Students brace for gaokao in testing times

By Zhou Wenting in Shanghai | CHINA DAILY | Updated: 2020-06-23 10:10
Students take part in games during a break from preparing for next month's national college entrance exam. Their school, No 18 Middle School in Hohhot, capital of the Inner Mongolia autonomous region, organized the games on June 4 to relieve pressure from studying for the high-stakes examinations. WANG ZHENG/FOR CHINA DAILY

Pandemic places additional pressure on candidates

With the countdown to the gaokao, the national college entrance exam, in full swing, Feng Haowan has a clear schedule.

In coming days, she will work on preparing to answer possible questions she may face. Ten days before the test, she will simulate the exam conditions using tests from previous years.

Feng said she and her classmates are also attempting to strike a balance between finding the best time to go to bed and making the maximum use of their study time.

The 18-year-old, who attends Shanghai Foreign Language School Affiliated to Shanghai International Studies University, is among some 10.7 million students nationwide who will take the exam on July 7 and 8.

The gaokao caps 12 years of study, including the final year of high school. This year, students face additional pressure, as the exam will be taken during the coronavirus pandemic.

"I am making time to attempt some challenging test questions, while also doing exercises with a medium level of difficulty to keep up to speed with answering questions," said Feng, who wants to major in finance at a comprehensive university.

The pandemic meant that the gaokao, which is usually taken in June and has a considerable bearing on students' academic and career development, had to be postponed for a month. In preparing for it, numerous changes, uncertainty and surprises have been experienced.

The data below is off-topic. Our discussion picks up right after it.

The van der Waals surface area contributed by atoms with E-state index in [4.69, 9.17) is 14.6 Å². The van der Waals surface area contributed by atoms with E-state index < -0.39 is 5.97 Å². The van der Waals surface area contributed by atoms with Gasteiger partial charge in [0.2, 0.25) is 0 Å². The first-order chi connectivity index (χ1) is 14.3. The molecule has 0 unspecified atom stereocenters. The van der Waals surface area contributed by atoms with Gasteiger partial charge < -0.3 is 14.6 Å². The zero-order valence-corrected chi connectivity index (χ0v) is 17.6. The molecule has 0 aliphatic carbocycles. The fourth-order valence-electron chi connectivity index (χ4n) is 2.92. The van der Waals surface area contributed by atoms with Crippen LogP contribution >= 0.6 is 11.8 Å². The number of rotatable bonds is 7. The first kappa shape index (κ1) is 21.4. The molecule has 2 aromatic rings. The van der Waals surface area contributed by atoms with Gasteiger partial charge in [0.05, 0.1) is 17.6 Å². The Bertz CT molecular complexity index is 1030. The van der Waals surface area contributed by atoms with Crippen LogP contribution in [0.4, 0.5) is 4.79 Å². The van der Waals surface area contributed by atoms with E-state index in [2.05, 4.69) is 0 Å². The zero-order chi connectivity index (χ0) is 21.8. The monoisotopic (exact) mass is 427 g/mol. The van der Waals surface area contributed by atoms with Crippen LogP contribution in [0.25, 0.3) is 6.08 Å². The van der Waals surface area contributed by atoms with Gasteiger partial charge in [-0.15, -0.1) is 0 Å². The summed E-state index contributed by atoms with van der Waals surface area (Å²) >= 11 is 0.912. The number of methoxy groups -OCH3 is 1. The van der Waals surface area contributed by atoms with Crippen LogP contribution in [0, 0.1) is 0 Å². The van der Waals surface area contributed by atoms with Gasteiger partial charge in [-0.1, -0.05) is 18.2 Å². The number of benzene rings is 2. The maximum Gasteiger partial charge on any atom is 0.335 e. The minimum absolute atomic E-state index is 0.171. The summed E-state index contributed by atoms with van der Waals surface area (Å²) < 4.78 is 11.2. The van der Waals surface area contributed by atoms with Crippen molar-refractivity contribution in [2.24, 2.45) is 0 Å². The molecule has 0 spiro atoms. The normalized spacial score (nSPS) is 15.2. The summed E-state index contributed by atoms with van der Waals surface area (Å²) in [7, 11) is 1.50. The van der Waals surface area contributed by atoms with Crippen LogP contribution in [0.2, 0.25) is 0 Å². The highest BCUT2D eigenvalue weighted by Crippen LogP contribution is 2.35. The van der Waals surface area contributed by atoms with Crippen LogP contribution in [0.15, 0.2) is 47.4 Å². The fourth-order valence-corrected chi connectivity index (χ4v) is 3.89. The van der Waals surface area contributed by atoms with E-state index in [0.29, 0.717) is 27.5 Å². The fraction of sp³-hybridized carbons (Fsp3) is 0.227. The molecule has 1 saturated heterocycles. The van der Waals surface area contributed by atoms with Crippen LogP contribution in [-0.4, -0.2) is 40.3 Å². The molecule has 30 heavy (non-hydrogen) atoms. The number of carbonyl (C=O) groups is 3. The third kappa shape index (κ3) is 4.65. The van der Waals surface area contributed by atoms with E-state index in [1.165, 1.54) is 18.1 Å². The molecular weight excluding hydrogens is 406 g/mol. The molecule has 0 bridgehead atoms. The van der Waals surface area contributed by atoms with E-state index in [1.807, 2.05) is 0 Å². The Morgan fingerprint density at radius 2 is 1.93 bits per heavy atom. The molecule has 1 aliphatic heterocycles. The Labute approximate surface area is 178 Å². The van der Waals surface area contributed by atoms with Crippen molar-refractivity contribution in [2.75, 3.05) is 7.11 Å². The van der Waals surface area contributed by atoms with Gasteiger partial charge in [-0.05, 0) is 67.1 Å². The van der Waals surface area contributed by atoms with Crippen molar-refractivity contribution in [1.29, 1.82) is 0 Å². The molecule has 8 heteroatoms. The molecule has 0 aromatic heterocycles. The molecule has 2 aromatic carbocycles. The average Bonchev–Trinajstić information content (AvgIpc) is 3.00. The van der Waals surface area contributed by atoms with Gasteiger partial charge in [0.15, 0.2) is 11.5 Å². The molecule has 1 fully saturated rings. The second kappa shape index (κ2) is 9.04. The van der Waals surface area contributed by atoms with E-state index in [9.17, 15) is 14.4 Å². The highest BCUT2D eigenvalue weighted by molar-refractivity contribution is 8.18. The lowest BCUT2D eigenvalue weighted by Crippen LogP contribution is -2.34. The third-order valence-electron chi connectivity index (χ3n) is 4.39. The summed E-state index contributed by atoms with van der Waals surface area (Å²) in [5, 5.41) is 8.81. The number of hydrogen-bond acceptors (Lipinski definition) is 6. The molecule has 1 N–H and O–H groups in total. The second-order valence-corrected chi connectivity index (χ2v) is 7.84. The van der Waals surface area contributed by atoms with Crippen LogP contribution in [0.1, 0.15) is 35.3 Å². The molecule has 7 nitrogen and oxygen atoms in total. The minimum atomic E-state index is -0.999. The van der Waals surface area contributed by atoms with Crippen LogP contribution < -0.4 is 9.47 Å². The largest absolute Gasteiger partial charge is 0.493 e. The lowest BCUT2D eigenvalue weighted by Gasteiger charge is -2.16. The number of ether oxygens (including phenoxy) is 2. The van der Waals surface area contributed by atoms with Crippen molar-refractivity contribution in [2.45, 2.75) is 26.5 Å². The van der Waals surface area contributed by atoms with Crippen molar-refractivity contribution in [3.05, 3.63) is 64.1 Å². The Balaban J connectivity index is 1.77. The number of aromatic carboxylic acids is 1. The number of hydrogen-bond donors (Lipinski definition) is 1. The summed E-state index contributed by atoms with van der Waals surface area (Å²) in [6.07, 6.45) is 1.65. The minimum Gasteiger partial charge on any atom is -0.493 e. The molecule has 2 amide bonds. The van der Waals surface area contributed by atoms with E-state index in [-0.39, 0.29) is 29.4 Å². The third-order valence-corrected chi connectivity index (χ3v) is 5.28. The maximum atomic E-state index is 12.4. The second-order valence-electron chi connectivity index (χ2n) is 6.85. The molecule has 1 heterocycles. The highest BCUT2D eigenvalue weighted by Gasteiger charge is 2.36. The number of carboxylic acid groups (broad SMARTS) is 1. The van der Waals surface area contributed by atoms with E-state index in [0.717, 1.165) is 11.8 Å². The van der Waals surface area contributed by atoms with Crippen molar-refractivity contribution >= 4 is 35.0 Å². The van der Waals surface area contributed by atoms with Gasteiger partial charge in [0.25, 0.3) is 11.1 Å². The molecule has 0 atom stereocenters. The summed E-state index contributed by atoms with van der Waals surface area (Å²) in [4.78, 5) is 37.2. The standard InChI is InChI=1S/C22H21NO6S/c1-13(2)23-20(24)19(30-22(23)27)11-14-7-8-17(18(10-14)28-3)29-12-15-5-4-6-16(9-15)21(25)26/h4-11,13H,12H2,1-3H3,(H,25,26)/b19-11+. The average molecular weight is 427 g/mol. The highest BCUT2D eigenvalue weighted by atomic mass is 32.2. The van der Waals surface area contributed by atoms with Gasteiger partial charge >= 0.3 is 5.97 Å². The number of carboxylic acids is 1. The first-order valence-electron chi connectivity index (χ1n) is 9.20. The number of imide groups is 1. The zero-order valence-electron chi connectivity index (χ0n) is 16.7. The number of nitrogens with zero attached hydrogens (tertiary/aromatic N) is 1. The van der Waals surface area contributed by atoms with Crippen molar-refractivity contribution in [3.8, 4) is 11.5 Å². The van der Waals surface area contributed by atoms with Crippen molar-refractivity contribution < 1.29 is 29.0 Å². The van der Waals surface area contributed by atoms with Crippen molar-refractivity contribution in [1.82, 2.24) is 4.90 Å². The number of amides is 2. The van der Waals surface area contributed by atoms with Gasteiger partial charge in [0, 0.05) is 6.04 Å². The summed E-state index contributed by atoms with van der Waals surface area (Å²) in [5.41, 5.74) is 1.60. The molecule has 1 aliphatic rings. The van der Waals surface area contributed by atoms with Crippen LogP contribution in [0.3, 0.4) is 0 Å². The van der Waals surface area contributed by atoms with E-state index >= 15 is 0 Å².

Shu Dingfang, principal of Shanghai Foreign Language School Affiliated to Shanghai International Studies University, said: "If there's one good thing to take from the pandemic, it is that it has offered young people an opportunity to look at the world and humans' role in nature from another perspective. This may reshape their values before they embark on adulthood, where collaboration, empathy, mutual understanding and support will always be key attributes.

"The unexpected situation (regarding the outbreak) has also reminded the students that anybody may encounter accidents, adverse conditions and disasters even more devastating than the pandemic, but this is never the end of the world. Instead, such situations remind us to better treasure life, family and the planet."

The viral outbreak, which struck China in late January, left students feeling uncertain.

Feng said: "When the outbreak first emerged, I checked social media and news apps many times each day to update myself about the number of people infected by the coronavirus. Myself and my classmates were extremely anxious."

She added that it took her about two weeks to overcome her fears and gradually return to a self-study schedule.

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